Paradise Lost and Regained: With the Latin and Other Poems of John Milton

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H. Washbourne, 1810
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Page 102 - These abilities, wheresoever they be found, are the inspired gift of God, rarely bestowed, but yet to some (though most abuse) in every nation : and are of power, beside the office of a pulpit, to inbreed and cherish in a great people the seeds of virtue and public civility, to allay the perturbations of the mind, and set the affections in right tune...
Page 100 - Time serves not now, and perhaps I might seem too profuse to give any certain account of what the mind at home, in the spacious circuits of her musing, hath liberty to propose to herself, though of highest hope and hardest attempting; whether that epic form whereof the two poems of Homer, and those other two of Virgil and Tasso, are a diffuse, and that book of Job a brief model...
Page 124 - Which after held the sun and moon in fee. But this is got by casting pearl to hogs, That bawl for freedom in their senseless mood, And still revolt when Truth would set them free. Licence they mean when they cry Liberty; For who loves that must first be wise and good...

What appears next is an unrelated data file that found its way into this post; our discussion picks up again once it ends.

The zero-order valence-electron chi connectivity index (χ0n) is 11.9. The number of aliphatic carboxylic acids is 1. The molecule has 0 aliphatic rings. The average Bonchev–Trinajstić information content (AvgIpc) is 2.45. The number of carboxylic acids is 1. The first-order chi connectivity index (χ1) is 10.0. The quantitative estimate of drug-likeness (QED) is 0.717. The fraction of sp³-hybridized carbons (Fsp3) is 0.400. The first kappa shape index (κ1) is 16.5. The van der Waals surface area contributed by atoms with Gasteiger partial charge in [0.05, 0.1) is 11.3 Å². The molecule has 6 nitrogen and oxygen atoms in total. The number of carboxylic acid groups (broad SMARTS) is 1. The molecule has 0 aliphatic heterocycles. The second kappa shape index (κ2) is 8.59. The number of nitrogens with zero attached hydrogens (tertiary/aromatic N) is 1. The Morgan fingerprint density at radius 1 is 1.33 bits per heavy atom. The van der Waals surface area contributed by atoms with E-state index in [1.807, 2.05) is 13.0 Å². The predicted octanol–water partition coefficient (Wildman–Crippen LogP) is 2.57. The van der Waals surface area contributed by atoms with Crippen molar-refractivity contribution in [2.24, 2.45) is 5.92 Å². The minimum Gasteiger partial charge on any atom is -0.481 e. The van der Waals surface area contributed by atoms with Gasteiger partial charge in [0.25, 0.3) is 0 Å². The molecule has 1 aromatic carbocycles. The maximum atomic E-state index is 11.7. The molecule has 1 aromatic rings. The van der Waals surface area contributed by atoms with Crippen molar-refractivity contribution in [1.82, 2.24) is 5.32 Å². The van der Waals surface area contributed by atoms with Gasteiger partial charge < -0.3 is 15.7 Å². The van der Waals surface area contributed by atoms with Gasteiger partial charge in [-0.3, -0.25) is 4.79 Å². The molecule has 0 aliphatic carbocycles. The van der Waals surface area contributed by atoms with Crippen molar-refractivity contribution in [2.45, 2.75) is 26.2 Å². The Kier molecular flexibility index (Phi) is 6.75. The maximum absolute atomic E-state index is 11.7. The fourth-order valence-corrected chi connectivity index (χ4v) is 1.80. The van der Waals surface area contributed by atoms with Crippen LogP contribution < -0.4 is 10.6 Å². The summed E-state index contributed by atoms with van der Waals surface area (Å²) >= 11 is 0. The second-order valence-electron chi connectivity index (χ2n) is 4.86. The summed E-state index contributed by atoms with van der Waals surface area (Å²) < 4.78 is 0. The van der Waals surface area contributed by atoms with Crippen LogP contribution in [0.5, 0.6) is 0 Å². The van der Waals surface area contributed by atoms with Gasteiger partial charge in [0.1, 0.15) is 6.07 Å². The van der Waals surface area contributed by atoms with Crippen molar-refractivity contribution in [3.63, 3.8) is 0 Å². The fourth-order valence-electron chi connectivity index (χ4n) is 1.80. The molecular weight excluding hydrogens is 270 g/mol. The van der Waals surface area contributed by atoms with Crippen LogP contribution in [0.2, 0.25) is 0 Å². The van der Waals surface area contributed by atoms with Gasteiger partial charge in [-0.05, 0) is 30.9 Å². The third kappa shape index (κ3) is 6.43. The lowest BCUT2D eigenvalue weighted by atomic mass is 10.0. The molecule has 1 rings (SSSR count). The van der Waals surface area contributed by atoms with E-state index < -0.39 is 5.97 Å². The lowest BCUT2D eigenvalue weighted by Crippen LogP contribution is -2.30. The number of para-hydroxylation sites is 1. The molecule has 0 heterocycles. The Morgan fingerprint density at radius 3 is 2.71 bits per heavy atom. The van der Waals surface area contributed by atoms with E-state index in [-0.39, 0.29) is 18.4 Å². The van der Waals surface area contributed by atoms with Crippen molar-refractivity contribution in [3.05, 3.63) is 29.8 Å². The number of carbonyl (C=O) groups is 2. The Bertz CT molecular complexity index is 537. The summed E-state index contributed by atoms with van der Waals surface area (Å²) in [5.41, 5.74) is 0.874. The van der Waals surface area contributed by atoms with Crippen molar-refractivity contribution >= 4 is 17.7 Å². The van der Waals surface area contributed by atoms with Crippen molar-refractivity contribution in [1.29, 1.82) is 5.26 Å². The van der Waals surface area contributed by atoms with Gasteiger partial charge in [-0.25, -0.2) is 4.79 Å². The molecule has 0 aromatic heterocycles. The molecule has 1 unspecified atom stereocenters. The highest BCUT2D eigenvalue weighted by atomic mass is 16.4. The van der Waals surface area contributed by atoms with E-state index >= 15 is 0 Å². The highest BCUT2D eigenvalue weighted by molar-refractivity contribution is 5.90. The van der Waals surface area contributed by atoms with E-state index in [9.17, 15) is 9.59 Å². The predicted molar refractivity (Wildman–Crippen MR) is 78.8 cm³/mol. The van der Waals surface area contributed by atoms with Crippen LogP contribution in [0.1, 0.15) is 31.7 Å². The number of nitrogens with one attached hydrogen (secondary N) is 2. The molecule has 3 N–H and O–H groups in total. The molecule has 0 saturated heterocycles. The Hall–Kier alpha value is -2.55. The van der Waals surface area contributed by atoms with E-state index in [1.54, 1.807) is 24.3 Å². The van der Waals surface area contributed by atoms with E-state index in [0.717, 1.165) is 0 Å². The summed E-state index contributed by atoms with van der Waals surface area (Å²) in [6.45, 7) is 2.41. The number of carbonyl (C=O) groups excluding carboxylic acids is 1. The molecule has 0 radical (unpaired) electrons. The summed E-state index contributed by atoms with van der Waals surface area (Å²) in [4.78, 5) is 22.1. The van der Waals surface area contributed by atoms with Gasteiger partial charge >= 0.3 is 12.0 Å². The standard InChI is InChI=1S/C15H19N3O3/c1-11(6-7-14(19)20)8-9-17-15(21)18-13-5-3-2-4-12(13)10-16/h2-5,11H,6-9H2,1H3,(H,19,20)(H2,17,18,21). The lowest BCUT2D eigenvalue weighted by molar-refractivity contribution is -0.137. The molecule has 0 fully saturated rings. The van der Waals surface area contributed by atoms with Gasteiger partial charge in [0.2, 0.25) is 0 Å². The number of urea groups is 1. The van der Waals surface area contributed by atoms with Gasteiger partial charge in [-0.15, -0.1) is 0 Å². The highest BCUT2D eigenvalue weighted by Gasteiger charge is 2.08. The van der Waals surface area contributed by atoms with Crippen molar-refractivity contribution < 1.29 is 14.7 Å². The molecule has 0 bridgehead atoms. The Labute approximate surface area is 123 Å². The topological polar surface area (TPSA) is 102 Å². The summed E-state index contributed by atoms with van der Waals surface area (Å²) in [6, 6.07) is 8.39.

Page 80 - That, not to know at large of things remote From use, obscure and subtle; but, to know That which before us lies in daily life, Is the prime wisdom...
Page 52 - There it was that I found and visited the famous Galileo, grown old, a prisoner to the Inquisition for thinking in astronomy otherwise than the Franciscan and Dominican licensers thought.
Page 250 - The punishment of dissolute days ; in fine, Just or unjust, alike seem miserable, For oft alike both come to evil end. So deal not with this once thy glorious champion, The image of thy strength, and mighty minister, What do I beg ? how hast thou dealt already ? Behold him in this state calamitous, and turn His labours, for thou canst, to peaceful end.
Page 103 - Neither do I think it shame to covenant with any knowing reader that for some few years yet I may go on trust with him toward the payment of what I am now indebted...
Page 31 - That I to manhood am arrived so near; And inward ripeness doth much less appear, That some more timely-happy spirits endu'th.
Page 54 - Bembo, to fix all the industry and art I could unite to the adorning of my native tongue; not to make verbal curiosities the end (that were a toilsome vanity), but to be an interpreter and relater of the best and sagest things among mine own citizens throughout this island in the mother dialect...
Page 54 - ... that what the greatest and choicest wits of Athens, Rome, or modern Italy, and those Hebrews of old did for their country, I, in my proportion, with this over and above, of being a christian, might do for mine, not caring to be once named abroad, though perhaps I could attain to that, but content with these British islands as my world...

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